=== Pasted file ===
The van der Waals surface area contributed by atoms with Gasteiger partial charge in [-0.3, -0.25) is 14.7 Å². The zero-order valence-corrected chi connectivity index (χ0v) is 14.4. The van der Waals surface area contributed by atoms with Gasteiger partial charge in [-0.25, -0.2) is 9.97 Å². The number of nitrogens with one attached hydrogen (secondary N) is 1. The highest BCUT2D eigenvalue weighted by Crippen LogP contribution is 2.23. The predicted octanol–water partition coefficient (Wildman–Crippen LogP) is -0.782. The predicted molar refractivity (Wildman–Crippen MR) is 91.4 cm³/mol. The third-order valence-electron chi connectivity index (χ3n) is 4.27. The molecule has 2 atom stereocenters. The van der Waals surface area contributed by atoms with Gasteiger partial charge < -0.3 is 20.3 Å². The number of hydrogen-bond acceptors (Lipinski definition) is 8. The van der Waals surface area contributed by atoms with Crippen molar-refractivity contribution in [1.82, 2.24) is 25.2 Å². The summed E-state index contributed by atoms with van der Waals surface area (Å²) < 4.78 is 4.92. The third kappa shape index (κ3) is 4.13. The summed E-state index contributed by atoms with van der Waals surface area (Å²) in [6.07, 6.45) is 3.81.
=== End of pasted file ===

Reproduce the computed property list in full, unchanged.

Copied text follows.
The van der Waals surface area contributed by atoms with Gasteiger partial charge in [-0.3, -0.25) is 14.7 Å². The zero-order valence-corrected chi connectivity index (χ0v) is 14.4. The van der Waals surface area contributed by atoms with Gasteiger partial charge in [-0.25, -0.2) is 9.97 Å². The number of nitrogens with one attached hydrogen (secondary N) is 1. The highest BCUT2D eigenvalue weighted by Crippen LogP contribution is 2.23. The predicted octanol–water partition coefficient (Wildman–Crippen LogP) is -0.782. The predicted molar refractivity (Wildman–Crippen MR) is 91.4 cm³/mol. The third-order valence-electron chi connectivity index (χ3n) is 4.27. The molecule has 2 atom stereocenters. The van der Waals surface area contributed by atoms with Gasteiger partial charge < -0.3 is 20.3 Å². The number of hydrogen-bond acceptors (Lipinski definition) is 8. The van der Waals surface area contributed by atoms with Crippen molar-refractivity contribution in [1.82, 2.24) is 25.2 Å². The summed E-state index contributed by atoms with van der Waals surface area (Å²) < 4.78 is 4.92. The third kappa shape index (κ3) is 4.13. The summed E-state index contributed by atoms with van der Waals surface area (Å²) in [6.07, 6.45) is 3.81.